Osteoarthritis (OA) is the leading cause of disability in the older adult population affecting between 7-25% of those 55 years and older. It’s also projected to become the fourth most common medical condition in women. While running and high impact activities have often been associated with increased risk of knee trauma and injuries, they do have benefits that may reduce your risk.
Running reduces body weight (high body weight increases your risk of developing OA), and it may promote cartilage thickening. Researchers investigated the role of running and walking, to see if one over the other decreased the risk of developing OA in the hip and the need for a hip replacement.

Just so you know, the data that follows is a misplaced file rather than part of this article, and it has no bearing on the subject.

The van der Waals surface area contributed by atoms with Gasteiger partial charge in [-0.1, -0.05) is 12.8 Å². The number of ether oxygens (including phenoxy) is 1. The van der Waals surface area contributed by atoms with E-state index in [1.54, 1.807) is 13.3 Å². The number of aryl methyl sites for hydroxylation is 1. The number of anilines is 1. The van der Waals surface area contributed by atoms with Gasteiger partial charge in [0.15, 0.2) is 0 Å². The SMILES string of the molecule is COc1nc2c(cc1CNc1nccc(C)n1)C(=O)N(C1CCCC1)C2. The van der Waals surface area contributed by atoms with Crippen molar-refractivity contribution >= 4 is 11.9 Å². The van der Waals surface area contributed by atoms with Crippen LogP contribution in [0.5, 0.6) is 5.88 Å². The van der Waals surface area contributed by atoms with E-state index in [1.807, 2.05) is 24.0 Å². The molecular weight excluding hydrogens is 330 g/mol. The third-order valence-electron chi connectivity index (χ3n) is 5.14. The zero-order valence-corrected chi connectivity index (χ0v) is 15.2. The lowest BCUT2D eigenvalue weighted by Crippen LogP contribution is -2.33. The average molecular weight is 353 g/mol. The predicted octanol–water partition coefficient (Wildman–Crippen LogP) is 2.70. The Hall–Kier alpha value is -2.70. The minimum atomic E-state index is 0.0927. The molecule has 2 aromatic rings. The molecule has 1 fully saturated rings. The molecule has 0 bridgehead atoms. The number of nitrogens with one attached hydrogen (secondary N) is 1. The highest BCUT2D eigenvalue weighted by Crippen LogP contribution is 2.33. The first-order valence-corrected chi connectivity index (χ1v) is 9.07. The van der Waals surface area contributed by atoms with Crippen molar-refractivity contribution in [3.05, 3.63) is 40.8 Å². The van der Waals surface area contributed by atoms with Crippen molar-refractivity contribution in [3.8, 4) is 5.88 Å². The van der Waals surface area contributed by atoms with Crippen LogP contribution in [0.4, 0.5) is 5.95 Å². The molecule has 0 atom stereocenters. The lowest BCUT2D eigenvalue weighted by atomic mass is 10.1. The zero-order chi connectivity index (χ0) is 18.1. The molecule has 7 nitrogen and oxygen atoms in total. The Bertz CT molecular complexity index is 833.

Oddly, running was found to significantly reduce OA and hip replacement. The thinking was that the reduction of body weight helped take stress off the joint. In addition to promoting weight loss directly, running also reduced the “middle-age weight gain” to only half as much as low-mileage runners or walkers.
So, maybe running is not as bad on the joints as originally thought. For those who do have issues, make sure your shoes are not worn out and consider running on a soft surface. If running is not in the cards for you, walking is still a good option and better than doing nothing at all.
Resource: Exercise Etc.